The defendant then asked Ms. Grace "where the Mac Book computer was." Although the computer was inside Ms. Grace's backpack, Ms. Grace told the defendant that she did not have it with her because she had all of her nursing work in her backpack. The defendant then demanded to know to whom Ms. Grace had been talking and insisted that Ms. Grace return the call to tell Ms. Smith that everything was alright. The defendant threatened to kill both Ms. Grace and Ms. Smith if Ms. Smith arrived at the house to check on her well-being. Just then, Ms. Smith called Ms. Grace's telephone. With the defendant pointing his gun at her, Ms. Grace told Ms. Smith that she had tripped on an air vent and fallen but that she was alright. Ms. Smith inquired if Ms. Grace was being held hostage, and Ms. Grace insisted that she was fine and that she would meet Ms. Smith later. Ms. Grace ended the call, and the defendant took her telephone.

The defendant instructed Ms. Grace to go upstairs, but Ms. Grace refused. The defendant then forced Ms. Grace to "get on [her] hands and knees on the kitchen floor" while he retrieved two computers from outside the house and placed them in his backpack. The defendant walked Ms. Grace into her room and kicked her backpack, asking what was inside. Ms. Grace told him it was only nursing books, but the defendant forced her to open the backpack, revealing Ms. Grace's Mac Book laptop computer. Ms. Grace apologized, and the defendant forced Ms. Grace at gunpoint to give the computer to him. Ms. Grace testified at trial that, with the exception of a 10-second time period in which the defendant placed the gun in his pocket to retrieve the computers he left outside, the defendant kept the handgun out "the whole time."

While the defendant ransacked Ms. Grace's room searching for other items to steal, the defendant's cellular telephone continued to ring. The defendant finally answered the telephone and told the caller, "'I'm almost ready – I'm almost done.'" The defendant told Ms. Grace to get back onto her hands and knees. He informed her that he would return in one hour and that, if he saw a police car at the house, "he wasn't even going to wait until tomorrow; that he was going to kill [her] in [her] sleep that night." He also instructed Ms. Grace to tell people that a white man had robbed her. The defendant left the room but returned a moment later, saying, "'I'm sorry I have to do this, but I just can't trust you.'" The defendant then put the gun to Ms. Grace's head and cocked it before fleeing from the house.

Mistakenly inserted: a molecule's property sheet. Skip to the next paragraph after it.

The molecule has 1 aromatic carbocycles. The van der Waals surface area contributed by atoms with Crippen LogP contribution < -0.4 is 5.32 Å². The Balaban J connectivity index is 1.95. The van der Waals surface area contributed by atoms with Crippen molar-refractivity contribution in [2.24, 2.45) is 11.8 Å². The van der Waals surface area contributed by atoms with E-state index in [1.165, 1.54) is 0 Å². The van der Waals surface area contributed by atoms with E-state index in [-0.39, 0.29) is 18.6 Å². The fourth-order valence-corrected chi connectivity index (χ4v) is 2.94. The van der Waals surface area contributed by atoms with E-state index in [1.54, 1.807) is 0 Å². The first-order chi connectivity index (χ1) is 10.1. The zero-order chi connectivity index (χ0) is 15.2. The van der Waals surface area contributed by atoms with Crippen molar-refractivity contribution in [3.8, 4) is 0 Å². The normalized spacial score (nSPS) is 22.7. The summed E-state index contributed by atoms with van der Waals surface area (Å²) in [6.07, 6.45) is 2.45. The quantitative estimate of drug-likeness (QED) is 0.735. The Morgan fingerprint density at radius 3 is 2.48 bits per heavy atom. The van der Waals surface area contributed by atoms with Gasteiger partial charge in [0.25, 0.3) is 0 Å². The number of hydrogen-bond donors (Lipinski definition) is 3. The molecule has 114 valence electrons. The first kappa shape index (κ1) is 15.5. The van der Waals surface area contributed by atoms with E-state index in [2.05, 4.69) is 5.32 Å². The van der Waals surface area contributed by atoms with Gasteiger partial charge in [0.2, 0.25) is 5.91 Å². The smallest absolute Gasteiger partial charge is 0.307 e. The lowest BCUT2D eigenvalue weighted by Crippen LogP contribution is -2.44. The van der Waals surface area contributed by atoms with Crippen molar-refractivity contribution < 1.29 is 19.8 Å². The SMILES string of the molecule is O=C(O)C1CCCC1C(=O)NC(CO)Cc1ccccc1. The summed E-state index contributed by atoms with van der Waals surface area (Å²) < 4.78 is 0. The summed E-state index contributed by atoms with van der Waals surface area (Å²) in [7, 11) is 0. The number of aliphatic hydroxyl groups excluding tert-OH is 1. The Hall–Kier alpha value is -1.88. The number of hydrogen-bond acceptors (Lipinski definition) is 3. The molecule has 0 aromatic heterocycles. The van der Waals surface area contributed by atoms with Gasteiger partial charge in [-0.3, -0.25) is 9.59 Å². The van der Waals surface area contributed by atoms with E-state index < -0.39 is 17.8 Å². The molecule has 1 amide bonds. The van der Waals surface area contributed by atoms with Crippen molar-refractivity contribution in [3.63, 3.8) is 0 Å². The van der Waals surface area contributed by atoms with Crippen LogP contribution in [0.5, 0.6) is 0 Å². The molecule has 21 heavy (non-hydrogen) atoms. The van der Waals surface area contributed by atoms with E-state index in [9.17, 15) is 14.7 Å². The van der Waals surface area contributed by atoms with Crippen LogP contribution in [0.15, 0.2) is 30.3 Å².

When the defendant returned to Mr. Hill's vehicle, Mr. Hill noticed that the defendant's backpack contained three laptop computers, a cellular telephone that Mr. Hill knew did not belong to the defendant, and a small handgun. Later that evening, Mr. Hill drove the defendant to a fast food restaurant where the defendant sold one of the computers. The defendant paid Mr. Hill $50 for his ...

Buy This Entire Record For $7.95

Download the entire decision to receive the complete text, official citation,
docket number, dissents and concurrences, and footnotes for this case.

Learn more about what you receive with purchase of this case.